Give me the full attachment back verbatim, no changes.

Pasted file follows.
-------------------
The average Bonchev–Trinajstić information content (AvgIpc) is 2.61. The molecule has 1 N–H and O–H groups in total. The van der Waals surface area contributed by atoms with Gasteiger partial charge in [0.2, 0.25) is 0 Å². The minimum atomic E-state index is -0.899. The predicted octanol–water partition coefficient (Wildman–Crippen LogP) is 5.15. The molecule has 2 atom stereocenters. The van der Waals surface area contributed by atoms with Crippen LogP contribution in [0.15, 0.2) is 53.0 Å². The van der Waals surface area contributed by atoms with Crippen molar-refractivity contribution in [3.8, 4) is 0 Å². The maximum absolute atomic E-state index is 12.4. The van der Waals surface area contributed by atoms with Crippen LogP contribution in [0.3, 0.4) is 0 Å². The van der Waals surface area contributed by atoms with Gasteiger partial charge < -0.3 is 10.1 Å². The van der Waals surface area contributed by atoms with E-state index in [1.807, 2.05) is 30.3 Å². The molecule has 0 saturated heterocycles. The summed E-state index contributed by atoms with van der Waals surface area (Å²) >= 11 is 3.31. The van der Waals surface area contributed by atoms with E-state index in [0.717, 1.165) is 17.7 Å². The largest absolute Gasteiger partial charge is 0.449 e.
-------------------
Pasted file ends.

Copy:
The average Bonchev–Trinajstić information content (AvgIpc) is 2.61. The molecule has 1 N–H and O–H groups in total. The van der Waals surface area contributed by atoms with Gasteiger partial charge in [0.2, 0.25) is 0 Å². The minimum atomic E-state index is -0.899. The predicted octanol–water partition coefficient (Wildman–Crippen LogP) is 5.15. The molecule has 2 atom stereocenters. The van der Waals surface area contributed by atoms with Crippen LogP contribution in [0.15, 0.2) is 53.0 Å². The van der Waals surface area contributed by atoms with Crippen molar-refractivity contribution in [3.8, 4) is 0 Å². The maximum absolute atomic E-state index is 12.4. The van der Waals surface area contributed by atoms with Crippen LogP contribution in [0.3, 0.4) is 0 Å². The van der Waals surface area contributed by atoms with Gasteiger partial charge < -0.3 is 10.1 Å². The van der Waals surface area contributed by atoms with E-state index in [1.807, 2.05) is 30.3 Å². The molecule has 0 saturated heterocycles. The summed E-state index contributed by atoms with van der Waals surface area (Å²) >= 11 is 3.31. The van der Waals surface area contributed by atoms with E-state index in [0.717, 1.165) is 17.7 Å². The largest absolute Gasteiger partial charge is 0.449 e.